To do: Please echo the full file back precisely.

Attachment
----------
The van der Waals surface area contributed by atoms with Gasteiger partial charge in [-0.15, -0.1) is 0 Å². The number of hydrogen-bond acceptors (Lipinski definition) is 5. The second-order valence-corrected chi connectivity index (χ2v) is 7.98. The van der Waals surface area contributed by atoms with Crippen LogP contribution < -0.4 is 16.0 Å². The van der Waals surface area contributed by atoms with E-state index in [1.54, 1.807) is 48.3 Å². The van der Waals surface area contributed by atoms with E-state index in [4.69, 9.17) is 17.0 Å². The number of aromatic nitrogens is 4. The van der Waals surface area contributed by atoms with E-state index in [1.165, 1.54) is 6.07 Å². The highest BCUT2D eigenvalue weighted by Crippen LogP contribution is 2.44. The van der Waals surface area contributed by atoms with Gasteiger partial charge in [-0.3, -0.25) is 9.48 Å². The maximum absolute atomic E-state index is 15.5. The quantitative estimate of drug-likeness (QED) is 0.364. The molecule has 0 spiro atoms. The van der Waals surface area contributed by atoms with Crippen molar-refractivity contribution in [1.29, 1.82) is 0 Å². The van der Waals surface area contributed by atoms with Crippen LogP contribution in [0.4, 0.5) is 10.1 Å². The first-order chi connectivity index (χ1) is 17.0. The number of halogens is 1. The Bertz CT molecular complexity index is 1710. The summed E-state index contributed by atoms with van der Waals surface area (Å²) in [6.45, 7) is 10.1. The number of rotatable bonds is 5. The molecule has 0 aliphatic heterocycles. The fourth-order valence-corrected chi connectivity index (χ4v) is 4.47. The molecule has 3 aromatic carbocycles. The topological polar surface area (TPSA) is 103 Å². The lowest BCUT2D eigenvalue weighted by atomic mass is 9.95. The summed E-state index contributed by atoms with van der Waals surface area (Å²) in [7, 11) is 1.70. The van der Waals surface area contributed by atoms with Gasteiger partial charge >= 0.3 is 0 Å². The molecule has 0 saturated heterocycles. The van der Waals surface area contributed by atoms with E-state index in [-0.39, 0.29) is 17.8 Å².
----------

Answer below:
The van der Waals surface area contributed by atoms with Gasteiger partial charge in [-0.15, -0.1) is 0 Å². The number of hydrogen-bond acceptors (Lipinski definition) is 5. The second-order valence-corrected chi connectivity index (χ2v) is 7.98. The van der Waals surface area contributed by atoms with Crippen LogP contribution < -0.4 is 16.0 Å². The van der Waals surface area contributed by atoms with E-state index in [1.54, 1.807) is 48.3 Å². The van der Waals surface area contributed by atoms with E-state index in [4.69, 9.17) is 17.0 Å². The number of aromatic nitrogens is 4. The van der Waals surface area contributed by atoms with E-state index in [1.165, 1.54) is 6.07 Å². The highest BCUT2D eigenvalue weighted by Crippen LogP contribution is 2.44. The van der Waals surface area contributed by atoms with Gasteiger partial charge in [-0.3, -0.25) is 9.48 Å². The maximum absolute atomic E-state index is 15.5. The quantitative estimate of drug-likeness (QED) is 0.364. The molecule has 0 spiro atoms. The van der Waals surface area contributed by atoms with Crippen molar-refractivity contribution in [1.29, 1.82) is 0 Å². The van der Waals surface area contributed by atoms with Crippen LogP contribution in [0.4, 0.5) is 10.1 Å². The first-order chi connectivity index (χ1) is 17.0. The number of halogens is 1. The Bertz CT molecular complexity index is 1710. The summed E-state index contributed by atoms with van der Waals surface area (Å²) in [6.45, 7) is 10.1. The number of rotatable bonds is 5. The molecule has 0 aliphatic heterocycles. The fourth-order valence-corrected chi connectivity index (χ4v) is 4.47. The molecule has 3 aromatic carbocycles. The topological polar surface area (TPSA) is 103 Å². The lowest BCUT2D eigenvalue weighted by atomic mass is 9.95. The summed E-state index contributed by atoms with van der Waals surface area (Å²) in [7, 11) is 1.70. The van der Waals surface area contributed by atoms with Gasteiger partial charge >= 0.3 is 0 Å². The molecule has 0 saturated heterocycles. The van der Waals surface area contributed by atoms with E-state index in [-0.39, 0.29) is 17.8 Å².